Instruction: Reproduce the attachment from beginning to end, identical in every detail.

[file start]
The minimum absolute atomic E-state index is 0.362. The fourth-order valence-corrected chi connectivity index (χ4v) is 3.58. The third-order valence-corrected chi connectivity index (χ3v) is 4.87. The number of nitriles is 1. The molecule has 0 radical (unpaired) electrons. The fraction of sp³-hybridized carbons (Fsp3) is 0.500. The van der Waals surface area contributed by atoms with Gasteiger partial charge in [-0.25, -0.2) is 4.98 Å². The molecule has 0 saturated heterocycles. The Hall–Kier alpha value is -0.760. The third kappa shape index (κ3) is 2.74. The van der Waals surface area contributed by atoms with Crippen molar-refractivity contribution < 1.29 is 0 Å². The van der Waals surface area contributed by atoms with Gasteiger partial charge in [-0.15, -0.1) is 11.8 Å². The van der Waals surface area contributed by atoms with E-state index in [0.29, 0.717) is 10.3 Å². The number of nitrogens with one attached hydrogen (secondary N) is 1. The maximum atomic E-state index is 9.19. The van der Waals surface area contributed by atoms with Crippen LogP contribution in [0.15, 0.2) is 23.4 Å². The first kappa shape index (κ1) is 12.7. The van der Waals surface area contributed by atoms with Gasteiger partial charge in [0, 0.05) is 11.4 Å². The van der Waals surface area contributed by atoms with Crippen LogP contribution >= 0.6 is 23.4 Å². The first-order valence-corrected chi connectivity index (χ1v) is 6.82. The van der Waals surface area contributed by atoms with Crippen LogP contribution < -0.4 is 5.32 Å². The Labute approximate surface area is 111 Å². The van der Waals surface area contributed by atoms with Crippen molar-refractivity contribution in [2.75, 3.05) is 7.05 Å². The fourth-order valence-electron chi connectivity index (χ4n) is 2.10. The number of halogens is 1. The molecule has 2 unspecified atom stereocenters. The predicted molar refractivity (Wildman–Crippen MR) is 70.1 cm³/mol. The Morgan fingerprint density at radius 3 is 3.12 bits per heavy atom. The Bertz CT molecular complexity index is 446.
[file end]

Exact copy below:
The minimum absolute atomic E-state index is 0.362. The fourth-order valence-corrected chi connectivity index (χ4v) is 3.58. The third-order valence-corrected chi connectivity index (χ3v) is 4.87. The number of nitriles is 1. The molecule has 0 radical (unpaired) electrons. The fraction of sp³-hybridized carbons (Fsp3) is 0.500. The van der Waals surface area contributed by atoms with Gasteiger partial charge in [-0.25, -0.2) is 4.98 Å². The molecule has 0 saturated heterocycles. The Hall–Kier alpha value is -0.760. The third kappa shape index (κ3) is 2.74. The van der Waals surface area contributed by atoms with Crippen molar-refractivity contribution < 1.29 is 0 Å². The van der Waals surface area contributed by atoms with Gasteiger partial charge in [-0.15, -0.1) is 11.8 Å². The van der Waals surface area contributed by atoms with E-state index in [0.29, 0.717) is 10.3 Å². The number of nitrogens with one attached hydrogen (secondary N) is 1. The maximum atomic E-state index is 9.19. The van der Waals surface area contributed by atoms with Crippen LogP contribution in [0.15, 0.2) is 23.4 Å². The first kappa shape index (κ1) is 12.7. The van der Waals surface area contributed by atoms with Gasteiger partial charge in [0, 0.05) is 11.4 Å². The van der Waals surface area contributed by atoms with Crippen LogP contribution >= 0.6 is 23.4 Å². The first-order valence-corrected chi connectivity index (χ1v) is 6.82. The van der Waals surface area contributed by atoms with Crippen LogP contribution < -0.4 is 5.32 Å². The Labute approximate surface area is 111 Å². The van der Waals surface area contributed by atoms with Crippen molar-refractivity contribution in [2.75, 3.05) is 7.05 Å². The fourth-order valence-electron chi connectivity index (χ4n) is 2.10. The number of halogens is 1. The molecule has 2 unspecified atom stereocenters. The predicted molar refractivity (Wildman–Crippen MR) is 70.1 cm³/mol. The Morgan fingerprint density at radius 3 is 3.12 bits per heavy atom. The Bertz CT molecular complexity index is 446.